Additionally, the IEPA argues that many of Sorrell's counts are duplicative and should be dismissed or stricken according to Federal Rule of Civil Procedure 12(f). Rule 12(f) states that "the court may order stricken from any pleading any insufficient defense or any redundant, immaterial, impertinent, or scandalous matter." It is true that Sorrell has cited the same statutory provisions in numerous counts, but by dividing her Amended Complaint into three fact sections, Sorrell clearly alleged separate offenses. Compare Amended Complaint, Count I, with Amended Complaint, Count IX.

While Sorrell asserts several counts of sex or race discrimination for each of her three sets of facts, she explicitly alleges a different statutory section violation in each count. For example, while Counts I, II, and III all allege race discrimination on the facts set forth in Fact Issue One, Count I alleges a violation of 42 U.S.C. § 2000e-2(a)(1), Count II alleges a violation of 42 U.S.C. § 2000e-2(a)(2), and Count III alleges a violation of 42 U.S.C. § 2000e-2(m). Yet, 42 U.S.C. § 2000e-2(m) is not a separate grounds for complaint. The provision states:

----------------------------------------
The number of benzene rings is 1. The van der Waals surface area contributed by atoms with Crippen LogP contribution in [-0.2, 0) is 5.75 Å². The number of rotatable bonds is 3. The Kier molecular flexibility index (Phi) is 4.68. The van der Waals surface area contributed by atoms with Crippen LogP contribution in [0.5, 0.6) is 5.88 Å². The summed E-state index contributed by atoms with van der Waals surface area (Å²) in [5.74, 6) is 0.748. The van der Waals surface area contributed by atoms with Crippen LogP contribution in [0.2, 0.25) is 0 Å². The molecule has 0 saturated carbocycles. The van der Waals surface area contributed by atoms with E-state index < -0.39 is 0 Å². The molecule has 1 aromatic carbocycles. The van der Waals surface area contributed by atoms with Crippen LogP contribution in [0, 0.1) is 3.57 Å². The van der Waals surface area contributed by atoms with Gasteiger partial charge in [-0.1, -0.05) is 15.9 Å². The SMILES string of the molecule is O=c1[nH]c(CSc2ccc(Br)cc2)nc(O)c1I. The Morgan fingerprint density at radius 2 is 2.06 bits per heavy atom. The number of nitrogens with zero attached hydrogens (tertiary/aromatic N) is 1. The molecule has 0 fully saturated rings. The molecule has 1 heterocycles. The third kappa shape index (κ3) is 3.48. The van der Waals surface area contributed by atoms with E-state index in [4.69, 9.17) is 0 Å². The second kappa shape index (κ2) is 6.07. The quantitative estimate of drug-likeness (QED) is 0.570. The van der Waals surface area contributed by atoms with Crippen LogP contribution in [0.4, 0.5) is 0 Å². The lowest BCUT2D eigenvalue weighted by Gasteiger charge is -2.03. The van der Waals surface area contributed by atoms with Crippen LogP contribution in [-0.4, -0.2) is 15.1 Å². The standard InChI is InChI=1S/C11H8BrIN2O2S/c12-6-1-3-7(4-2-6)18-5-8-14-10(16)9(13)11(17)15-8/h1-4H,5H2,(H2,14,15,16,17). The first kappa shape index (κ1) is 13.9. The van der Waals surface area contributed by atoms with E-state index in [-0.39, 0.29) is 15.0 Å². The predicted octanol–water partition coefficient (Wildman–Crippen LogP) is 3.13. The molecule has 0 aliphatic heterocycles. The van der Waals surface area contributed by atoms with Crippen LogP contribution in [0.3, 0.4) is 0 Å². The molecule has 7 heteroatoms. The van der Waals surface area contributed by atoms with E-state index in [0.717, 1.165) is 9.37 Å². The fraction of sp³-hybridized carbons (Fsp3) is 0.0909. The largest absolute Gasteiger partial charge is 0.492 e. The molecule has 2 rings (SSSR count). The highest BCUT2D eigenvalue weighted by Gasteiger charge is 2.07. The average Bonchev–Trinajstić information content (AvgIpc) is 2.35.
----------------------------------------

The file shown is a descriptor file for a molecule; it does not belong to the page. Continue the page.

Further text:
Except as otherwise provided in this subchapter, an unlawful employment practice is established when the complaining party demonstrates that race, color, religion, sex, or national origin was a motivating factor for any employment practice, even though other factors also motivated the practice.

42 U.S.C. § 2000e-2(m). It describes the plaintiff's burden of proof in "mixed-motive" cases under Title VII. See Desert Palace, Inc. v. Costa, 539 U.S. 90, 101 (2003); Hossack v. Floor Covering Associates of Joliet, Inc., 492 F.3d 853, 860 (7th Cir. 2007). A defendant cannot have violated this section; instead, a plaintiff relies on it to prove that the defendant violated some other section. Sorrell's counts alleging violations of this statutory provision are not duplicative, but they fail to state a claim on which relief can be granted. Thus, the Court dismisses Counts III, VIII, XI, and XVI.

Count V, on the other hand, is redundant. In Count V, Sorrell alleges sex discrimination based on her 2006 IAMG request for reimbursement, but she does not identify a statutory provision allegedly violated. Counts VI and VII both allege sex discrimination based on the same facts, and each identifies a particular statutory provision allegedly violated. Thus, the Court finds Count V redundant of Counts VI and VII, and it strikes Count V pursuant to Rule 12(f).

II. Failure to State a Claim in Count I